A completely superfluous architectural gesture, the “gravity well”, as its designers call it, is a demonstration of strength and emptiness that gives a “stoned” look to the metallic structure.
Adding an unnecessary central support, this shaft only further complicates the architecture of the museum and contributes to the final inordinate construction cost.
The futuristic gloubi-boulga architecture of the entrance hall echoes my personal minimalist and derisory version of an “end of the world” architecture imagined in the conclusion of one of my photographic reports dealing with brutalist architecture in Bordeaux, France.
A heavy “Cloud
The heart of the museum, comprising the exhibition spaces on 4 levels, the “Cloud” is composed of a 600-ton metal frame covered with numerous stainless steel plates that reflect the light in a spectacular way, which makes this part of the building particularly photogenic.
The 3D design shows through all the edges and many facets of the Cloud and the structure, raised for the most part, is supported by 14 posts and 3 large concrete pillars.
Crossbeams under the entrails
The “Cloud” with its multiple deformations and its bumpy underbelly which could evoke, for the most imaginative, the “Alien” movie, overhangs a water basin and allows a pedestrian crossing under the museum.
At the prow of the futuristic vessel, wide staircases give access to an esplanade partly covered by the “Cloud” and overhung by bleachers.
Several staggered access ramps connect the museum to the large confluence garden.
Despite its imposing stature, the building limits its footprint and frees up pleasant circulation spaces in which the people of Lyon and tourists are sure to stroll.
The place turns out to be quite popular with the young people of Lyon and often attracts a motley crew of creators, dancers, djs, acrobats, photographers and videographers, as I also frequently meet on the square in front of the Bibliothèque Nationale de France in Paris.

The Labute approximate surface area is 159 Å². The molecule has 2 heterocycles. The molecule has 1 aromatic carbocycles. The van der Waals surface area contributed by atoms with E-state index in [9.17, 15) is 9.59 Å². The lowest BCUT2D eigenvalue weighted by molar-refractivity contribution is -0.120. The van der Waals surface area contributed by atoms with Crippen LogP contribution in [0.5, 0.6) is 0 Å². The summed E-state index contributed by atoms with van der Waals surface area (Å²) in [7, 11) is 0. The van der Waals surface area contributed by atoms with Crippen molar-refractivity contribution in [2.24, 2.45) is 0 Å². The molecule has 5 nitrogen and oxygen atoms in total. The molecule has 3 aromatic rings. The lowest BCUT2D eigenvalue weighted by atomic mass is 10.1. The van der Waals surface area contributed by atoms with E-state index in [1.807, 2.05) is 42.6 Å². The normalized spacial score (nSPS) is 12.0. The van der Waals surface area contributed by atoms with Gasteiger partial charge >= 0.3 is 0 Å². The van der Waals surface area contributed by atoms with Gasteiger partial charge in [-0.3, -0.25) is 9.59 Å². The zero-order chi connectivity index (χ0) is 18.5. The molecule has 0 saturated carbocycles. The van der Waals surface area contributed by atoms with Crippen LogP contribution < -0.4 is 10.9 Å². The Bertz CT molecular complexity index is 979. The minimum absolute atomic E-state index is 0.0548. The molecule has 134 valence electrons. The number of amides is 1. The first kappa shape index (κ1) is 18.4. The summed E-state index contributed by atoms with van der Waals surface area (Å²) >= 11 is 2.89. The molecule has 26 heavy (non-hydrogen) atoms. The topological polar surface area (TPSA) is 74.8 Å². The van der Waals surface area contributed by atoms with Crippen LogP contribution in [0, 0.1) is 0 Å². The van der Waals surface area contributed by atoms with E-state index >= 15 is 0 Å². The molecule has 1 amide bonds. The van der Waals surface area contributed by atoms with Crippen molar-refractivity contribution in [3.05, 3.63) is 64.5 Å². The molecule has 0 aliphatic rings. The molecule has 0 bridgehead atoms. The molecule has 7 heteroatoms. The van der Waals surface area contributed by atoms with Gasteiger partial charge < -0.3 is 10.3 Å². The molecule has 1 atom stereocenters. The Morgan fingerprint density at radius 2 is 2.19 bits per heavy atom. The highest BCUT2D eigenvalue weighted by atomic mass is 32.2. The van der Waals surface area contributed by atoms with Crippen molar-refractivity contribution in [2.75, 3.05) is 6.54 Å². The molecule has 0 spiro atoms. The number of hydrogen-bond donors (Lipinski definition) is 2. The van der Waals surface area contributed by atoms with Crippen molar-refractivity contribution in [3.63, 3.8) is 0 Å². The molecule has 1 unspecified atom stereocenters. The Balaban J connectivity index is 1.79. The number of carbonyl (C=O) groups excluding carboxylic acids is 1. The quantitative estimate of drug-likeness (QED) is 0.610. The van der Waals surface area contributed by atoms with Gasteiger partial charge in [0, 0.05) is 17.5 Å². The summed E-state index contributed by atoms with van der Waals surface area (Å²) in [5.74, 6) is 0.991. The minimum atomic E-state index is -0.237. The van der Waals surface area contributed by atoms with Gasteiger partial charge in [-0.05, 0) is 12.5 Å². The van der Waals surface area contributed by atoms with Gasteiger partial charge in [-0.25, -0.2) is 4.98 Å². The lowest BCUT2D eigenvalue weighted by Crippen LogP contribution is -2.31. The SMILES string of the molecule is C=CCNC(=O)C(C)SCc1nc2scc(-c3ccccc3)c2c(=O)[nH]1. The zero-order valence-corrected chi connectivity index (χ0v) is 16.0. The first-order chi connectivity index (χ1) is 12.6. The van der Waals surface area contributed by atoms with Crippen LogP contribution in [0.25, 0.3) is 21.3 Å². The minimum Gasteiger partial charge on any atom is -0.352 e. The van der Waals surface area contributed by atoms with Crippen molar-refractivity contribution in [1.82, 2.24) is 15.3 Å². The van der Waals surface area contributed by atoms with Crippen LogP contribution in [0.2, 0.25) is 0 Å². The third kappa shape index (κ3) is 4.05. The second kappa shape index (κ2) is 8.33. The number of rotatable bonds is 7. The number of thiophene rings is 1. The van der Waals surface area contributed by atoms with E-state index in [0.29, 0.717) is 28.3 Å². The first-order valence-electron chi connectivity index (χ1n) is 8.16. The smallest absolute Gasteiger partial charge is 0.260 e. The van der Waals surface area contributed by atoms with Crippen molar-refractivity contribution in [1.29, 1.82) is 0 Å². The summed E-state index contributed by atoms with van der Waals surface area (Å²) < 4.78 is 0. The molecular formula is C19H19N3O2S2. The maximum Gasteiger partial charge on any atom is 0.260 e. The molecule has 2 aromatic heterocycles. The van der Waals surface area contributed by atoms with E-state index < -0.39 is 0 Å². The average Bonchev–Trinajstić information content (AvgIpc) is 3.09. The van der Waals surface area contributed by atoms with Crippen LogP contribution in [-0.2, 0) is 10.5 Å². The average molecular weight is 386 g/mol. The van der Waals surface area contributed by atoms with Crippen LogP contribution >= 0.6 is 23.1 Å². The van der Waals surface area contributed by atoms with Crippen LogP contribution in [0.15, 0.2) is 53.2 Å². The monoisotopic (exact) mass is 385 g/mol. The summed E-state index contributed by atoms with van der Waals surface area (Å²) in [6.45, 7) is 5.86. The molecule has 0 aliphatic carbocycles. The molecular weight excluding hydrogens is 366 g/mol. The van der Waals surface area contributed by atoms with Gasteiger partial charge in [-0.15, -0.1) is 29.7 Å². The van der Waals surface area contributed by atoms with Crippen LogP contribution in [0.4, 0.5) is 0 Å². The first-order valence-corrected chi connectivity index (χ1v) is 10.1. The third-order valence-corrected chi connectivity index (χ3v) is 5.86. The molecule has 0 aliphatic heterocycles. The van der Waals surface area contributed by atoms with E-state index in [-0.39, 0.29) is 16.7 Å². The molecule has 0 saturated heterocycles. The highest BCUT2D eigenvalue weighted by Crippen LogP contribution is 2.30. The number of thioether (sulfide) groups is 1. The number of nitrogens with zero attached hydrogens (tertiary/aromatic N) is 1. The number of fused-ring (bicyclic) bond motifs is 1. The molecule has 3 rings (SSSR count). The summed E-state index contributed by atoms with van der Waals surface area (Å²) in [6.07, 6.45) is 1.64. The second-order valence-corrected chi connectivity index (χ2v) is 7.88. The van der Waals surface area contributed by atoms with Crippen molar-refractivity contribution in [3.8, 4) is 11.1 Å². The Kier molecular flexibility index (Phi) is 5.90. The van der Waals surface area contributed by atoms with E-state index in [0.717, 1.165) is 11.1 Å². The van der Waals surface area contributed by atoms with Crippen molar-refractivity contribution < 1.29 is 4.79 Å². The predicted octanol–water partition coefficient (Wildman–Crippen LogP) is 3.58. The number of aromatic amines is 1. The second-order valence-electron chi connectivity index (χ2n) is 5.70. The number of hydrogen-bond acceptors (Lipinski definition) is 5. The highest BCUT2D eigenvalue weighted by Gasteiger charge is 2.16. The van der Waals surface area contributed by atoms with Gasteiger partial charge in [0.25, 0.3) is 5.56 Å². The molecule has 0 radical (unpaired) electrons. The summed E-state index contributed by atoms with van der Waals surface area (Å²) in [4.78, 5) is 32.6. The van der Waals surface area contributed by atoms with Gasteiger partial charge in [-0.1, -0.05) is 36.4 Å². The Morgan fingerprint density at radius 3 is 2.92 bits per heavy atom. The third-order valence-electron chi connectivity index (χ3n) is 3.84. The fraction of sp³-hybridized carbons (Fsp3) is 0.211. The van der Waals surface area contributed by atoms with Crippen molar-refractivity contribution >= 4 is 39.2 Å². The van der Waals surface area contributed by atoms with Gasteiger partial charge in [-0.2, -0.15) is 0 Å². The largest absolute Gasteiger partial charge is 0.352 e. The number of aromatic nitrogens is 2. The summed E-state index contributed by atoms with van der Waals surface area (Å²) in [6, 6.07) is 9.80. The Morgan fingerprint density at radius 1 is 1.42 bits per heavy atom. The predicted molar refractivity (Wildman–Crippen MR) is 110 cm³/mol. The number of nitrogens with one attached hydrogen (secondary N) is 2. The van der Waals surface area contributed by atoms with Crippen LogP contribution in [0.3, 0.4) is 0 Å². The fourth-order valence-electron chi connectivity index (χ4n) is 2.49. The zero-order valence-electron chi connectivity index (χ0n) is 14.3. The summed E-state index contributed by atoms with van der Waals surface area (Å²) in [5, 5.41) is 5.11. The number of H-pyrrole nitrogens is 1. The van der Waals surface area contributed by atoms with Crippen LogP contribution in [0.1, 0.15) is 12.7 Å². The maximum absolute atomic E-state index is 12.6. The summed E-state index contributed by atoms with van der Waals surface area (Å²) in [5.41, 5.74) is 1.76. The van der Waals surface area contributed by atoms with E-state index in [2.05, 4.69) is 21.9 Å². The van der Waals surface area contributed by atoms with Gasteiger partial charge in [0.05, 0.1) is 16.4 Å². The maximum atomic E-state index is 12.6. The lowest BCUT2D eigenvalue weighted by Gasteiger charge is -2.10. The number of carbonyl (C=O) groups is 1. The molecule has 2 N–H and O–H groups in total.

An inordinate ambition for Lyon?
At the end of the 1990s, two of Lyon’s most senior elected officials, Michel Mercier, President of the Rhône General Council, and Raymond Barre, Mayor of Lyon, set out to leave their mark on Lyon.
Inspired by Franck O. Gehry’s spectacular creation for the Guggenheim Museum in Bilbao, they wanted Lyon to experience a striking architectural gesture in a strategic location on the confluence, at the southern entrance to the city.
An inconsistent programming
The project of the Austrian architectural firm Coop Himmelb(l)au, which won the competition, was estimated to cost 61 million dollar.
It would seem that the specifications of the time did not take into account the exact location of the construction, nor, consequently, the state of the very fragile soils made up solely of alluvium on which the future museum would be built.
A first stage, carried out before 2010 for the creation of the foundations, finally swallowed up more than the initial budget planned for the entire project!
After the first builder was abandoned, a second, the Vincy French company, was awarded the rest of the construction.
A huge final cost
The building probably holds the record for the most expensive museum construction in France for a long time to come: between $250 and $300 million, depending on the source and the method of calculation.
For a net built surface of 26,700 m2, the ratio is about $11,000 m2.
This ratio is much higher than that of the Philharmonie de Paris, the most recent “financial disaster” concerning a cultural construction.
As for the other recent French museums, to name but a few, the Luma Foundation in Arles, the Mucem in Marseille, the Louis Vuitton Foundation or even the restoration of François Pinault’s Bourse du Commerce in Paris, none of them come close to the cost, nor to the ankle, of this concrete, glass and steel mammoth from Lyon.